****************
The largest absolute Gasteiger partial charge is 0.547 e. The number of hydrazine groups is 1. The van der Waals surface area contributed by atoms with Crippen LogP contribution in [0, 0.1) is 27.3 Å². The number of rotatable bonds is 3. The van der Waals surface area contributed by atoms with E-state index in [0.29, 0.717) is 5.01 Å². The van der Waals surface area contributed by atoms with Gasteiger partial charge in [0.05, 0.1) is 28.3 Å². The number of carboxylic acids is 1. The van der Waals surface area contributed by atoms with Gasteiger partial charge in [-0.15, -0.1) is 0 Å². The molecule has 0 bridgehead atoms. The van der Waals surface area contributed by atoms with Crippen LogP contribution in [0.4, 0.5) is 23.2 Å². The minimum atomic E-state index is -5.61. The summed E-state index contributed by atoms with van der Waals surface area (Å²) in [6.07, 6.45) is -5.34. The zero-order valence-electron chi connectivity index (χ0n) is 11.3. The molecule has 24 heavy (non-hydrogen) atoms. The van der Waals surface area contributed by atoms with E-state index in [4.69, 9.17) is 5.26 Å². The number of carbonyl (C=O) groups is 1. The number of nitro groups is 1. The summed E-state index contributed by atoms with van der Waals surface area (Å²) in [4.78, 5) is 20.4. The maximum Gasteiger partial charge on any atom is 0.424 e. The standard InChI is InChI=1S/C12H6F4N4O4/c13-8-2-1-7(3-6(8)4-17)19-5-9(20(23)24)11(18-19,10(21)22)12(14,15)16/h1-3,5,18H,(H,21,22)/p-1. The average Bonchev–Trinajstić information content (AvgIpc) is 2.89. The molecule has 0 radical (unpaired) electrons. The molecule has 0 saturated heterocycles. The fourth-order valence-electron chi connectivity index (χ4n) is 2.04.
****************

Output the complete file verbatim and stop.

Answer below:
The largest absolute Gasteiger partial charge is 0.547 e. The number of hydrazine groups is 1. The van der Waals surface area contributed by atoms with Crippen LogP contribution in [0, 0.1) is 27.3 Å². The number of rotatable bonds is 3. The van der Waals surface area contributed by atoms with E-state index in [0.29, 0.717) is 5.01 Å². The van der Waals surface area contributed by atoms with Gasteiger partial charge in [0.05, 0.1) is 28.3 Å². The number of carboxylic acids is 1. The van der Waals surface area contributed by atoms with Gasteiger partial charge in [-0.15, -0.1) is 0 Å². The molecule has 0 bridgehead atoms. The van der Waals surface area contributed by atoms with Crippen LogP contribution in [0.4, 0.5) is 23.2 Å². The minimum atomic E-state index is -5.61. The summed E-state index contributed by atoms with van der Waals surface area (Å²) in [6.07, 6.45) is -5.34. The zero-order valence-electron chi connectivity index (χ0n) is 11.3. The molecule has 24 heavy (non-hydrogen) atoms. The van der Waals surface area contributed by atoms with E-state index in [4.69, 9.17) is 5.26 Å². The number of carbonyl (C=O) groups is 1. The number of nitro groups is 1. The summed E-state index contributed by atoms with van der Waals surface area (Å²) in [4.78, 5) is 20.4. The maximum Gasteiger partial charge on any atom is 0.424 e. The standard InChI is InChI=1S/C12H6F4N4O4/c13-8-2-1-7(3-6(8)4-17)19-5-9(20(23)24)11(18-19,10(21)22)12(14,15)16/h1-3,5,18H,(H,21,22)/p-1. The average Bonchev–Trinajstić information content (AvgIpc) is 2.89. The molecule has 0 radical (unpaired) electrons. The molecule has 0 saturated heterocycles. The fourth-order valence-electron chi connectivity index (χ4n) is 2.04.